Screenwriter for a Day

Amy Stern Women, Sport, and Film - 2003 Student Papers

For the past century, women and sports have been kept separate in the media as a whole. When they are combined, the portrayal of athletic women is appalling; it is seemingly impossible to be both "feminine" and accomplished at sports in movies today. Were I to write a screenplay dealing with women and sports, I would feel the need to make several changes to the formula as it now stands.

To make a movie about women's sports, the projected audience must first be examined closely. The typical film about women in sports today seems to be aimed less at teenage girls looking for role models, and more at teenage boys looking for eye candy. Perhaps the first, and most important, change in creating movies about women and athleticism would be to reevaluate this question of audience. To write a film that is truly about women's sports and current society, the screenwriter must make an active effort to divorce this objectifying look -- the "male gaze" famously described by Laura Mulvey -- from the movie itself. Through this, the audience would receive a much more realistic view of a character, who would look more like the average athlete than a movie star.

Another important objective would be finding actresses who fit the roles of the protagonists. It would be imperative to find someone who looks like an athlete rather than a model, which is to say, one who is muscular and toned rather than waif-like and weak. This is not to say that the actresses playing the protagonists would have to be unattractive; no, it would in fact enhance the movie to have women who are both beautiful and powerful. But their beauty would not be the only reason for hiring them.

Along these lines, aforementioned beautiful actresses would not all be "traditionally" beautiful, in the manner of Kate Bosworth in Blue Crush, but rather a wide variety of shapes and sizes. Most women in the media seem to be the "ideal" rather than the typical. A movie about women's sports which is meant to encourage women instead of objectifying them would need to make an effort to present people whose physicality its audience could actually reach. Movies wherein the heroine represents the intellectual or emotional goal, but whose physique is absolutely unattainable, discourage the viewer from striving towards the ideals the heroine embodies.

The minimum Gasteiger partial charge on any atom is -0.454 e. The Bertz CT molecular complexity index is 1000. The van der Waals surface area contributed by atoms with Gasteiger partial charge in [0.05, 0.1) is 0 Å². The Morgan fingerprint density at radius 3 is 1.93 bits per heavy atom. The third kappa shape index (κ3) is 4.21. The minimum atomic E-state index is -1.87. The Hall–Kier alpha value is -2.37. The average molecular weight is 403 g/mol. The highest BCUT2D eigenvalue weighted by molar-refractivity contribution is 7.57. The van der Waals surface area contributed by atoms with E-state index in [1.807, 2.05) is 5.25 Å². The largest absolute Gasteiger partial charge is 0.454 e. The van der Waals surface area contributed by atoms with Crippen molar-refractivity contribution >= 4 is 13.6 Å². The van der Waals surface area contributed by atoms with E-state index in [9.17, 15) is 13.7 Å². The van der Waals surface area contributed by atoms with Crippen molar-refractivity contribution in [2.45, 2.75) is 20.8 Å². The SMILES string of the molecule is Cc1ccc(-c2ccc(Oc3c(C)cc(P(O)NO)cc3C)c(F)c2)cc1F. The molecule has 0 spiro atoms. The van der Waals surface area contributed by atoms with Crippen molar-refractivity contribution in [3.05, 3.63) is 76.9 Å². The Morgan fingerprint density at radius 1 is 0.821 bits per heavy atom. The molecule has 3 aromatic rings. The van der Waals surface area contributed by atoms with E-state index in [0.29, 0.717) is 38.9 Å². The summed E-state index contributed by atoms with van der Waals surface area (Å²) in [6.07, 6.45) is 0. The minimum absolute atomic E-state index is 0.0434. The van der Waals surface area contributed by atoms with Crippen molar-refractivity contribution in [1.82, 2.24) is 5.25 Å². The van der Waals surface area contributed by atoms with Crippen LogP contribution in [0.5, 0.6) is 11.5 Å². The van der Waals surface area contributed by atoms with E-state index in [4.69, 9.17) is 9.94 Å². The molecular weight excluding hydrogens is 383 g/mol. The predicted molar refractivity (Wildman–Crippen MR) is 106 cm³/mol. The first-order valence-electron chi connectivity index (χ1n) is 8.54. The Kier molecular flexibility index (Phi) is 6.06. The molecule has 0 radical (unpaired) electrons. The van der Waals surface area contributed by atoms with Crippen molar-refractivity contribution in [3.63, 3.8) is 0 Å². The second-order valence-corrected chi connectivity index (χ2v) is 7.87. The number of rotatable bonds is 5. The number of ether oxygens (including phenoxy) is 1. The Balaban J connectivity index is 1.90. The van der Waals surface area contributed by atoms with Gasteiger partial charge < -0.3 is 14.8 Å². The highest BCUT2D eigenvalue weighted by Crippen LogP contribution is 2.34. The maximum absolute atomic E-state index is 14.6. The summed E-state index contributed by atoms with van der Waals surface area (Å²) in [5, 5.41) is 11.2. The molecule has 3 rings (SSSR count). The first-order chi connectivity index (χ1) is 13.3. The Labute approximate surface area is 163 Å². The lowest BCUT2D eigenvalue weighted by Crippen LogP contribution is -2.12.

Similarly, the heroines should have a wide variety of personality traits. As shown in A League of Their Own, women united by a common goal (in that case love of baseball) can at the same time have individual quirks which made them not just a member of a group, but also a specific person. This encourages women to strike out on their own, even as they work towards a single target. This also provides the audience with a wide range of characters to whom they might relate.

Another important step towards advancing women would be a wide range of sexualities within the text. In most movies we saw, female characters were given token male love interests. In some, such as Blue Crush, the male characters seemed to be there purely to distract the viewer from the relationship between women. Lacking a character's definite proof of heterosexuality through the boys, the reader might misinterpret the homosocial relationships as homosexual behavior. While being athletic by no means implies that the character is homosexual, it also doesn't necessarily mean that she's straight, and it would be important to have at least one character who is in some way queer.

Logic dictates that a team sport would be more beneficial to the themes of female empowerment, independence, and interdependence than a sport about an individual character. Blue Crush and National Velvet dealt for the most part with single girls, who had supportive friends and family but no true equals. This would not fit the ideals of many girls working towards a common goal, nor would it allow for any true competition. A sport like volleyball or soccer would perhaps be the best examples to use; these require both teamwork and athletic prowess.

The protagonists, then, would be the team members, women who are forced to defy gender stereotypes while doing what they love most. As stated above, they could be intelligent, beautiful, funny, friendly, strong-willed, empowered, and sweet -- but they don't NEED to be any of these things. None of the heroines of the film would be perfect; perfection would work against the very ideals the storyline and theme would be emphasizing. Instead, they would seem very human, which perhaps is the most important quality missing from contemporary films about women in athletics. We see heroes and villains, characters who deserve to win and characters who function as obstacles. None of these are true examples for the members of the audience, who occupy the real world. By making the protagonists people who might as well be real, we could make sure that young girls would benefit from the portrayals.

| Forums | Serendip Home |

Send us your comments at Serendip

© by Serendip 1994-2002 - Last Modified: Wednesday, 02-May-2018 10:51:19 CDT